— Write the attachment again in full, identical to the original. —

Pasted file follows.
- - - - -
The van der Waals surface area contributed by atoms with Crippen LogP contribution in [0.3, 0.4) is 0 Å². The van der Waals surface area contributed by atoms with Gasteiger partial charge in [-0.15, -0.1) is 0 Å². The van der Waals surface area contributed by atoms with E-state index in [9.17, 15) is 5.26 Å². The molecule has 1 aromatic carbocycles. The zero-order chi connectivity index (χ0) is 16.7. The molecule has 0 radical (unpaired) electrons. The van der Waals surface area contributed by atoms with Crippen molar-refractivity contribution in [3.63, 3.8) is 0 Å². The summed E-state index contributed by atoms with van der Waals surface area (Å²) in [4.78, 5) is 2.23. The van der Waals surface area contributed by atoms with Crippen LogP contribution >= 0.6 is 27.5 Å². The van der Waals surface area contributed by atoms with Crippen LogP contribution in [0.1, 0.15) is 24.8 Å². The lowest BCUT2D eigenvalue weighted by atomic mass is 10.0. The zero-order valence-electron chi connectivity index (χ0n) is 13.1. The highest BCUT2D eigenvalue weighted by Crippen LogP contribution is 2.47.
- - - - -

The van der Waals surface area contributed by atoms with Crippen LogP contribution in [0.3, 0.4) is 0 Å². The van der Waals surface area contributed by atoms with Gasteiger partial charge in [-0.15, -0.1) is 0 Å². The van der Waals surface area contributed by atoms with E-state index in [9.17, 15) is 5.26 Å². The molecule has 1 aromatic carbocycles. The zero-order chi connectivity index (χ0) is 16.7. The molecule has 0 radical (unpaired) electrons. The van der Waals surface area contributed by atoms with Crippen molar-refractivity contribution in [3.63, 3.8) is 0 Å². The summed E-state index contributed by atoms with van der Waals surface area (Å²) in [4.78, 5) is 2.23. The van der Waals surface area contributed by atoms with Crippen LogP contribution >= 0.6 is 27.5 Å². The van der Waals surface area contributed by atoms with Crippen LogP contribution in [0.1, 0.15) is 24.8 Å². The lowest BCUT2D eigenvalue weighted by atomic mass is 10.0. The zero-order valence-electron chi connectivity index (χ0n) is 13.1. The highest BCUT2D eigenvalue weighted by Crippen LogP contribution is 2.47.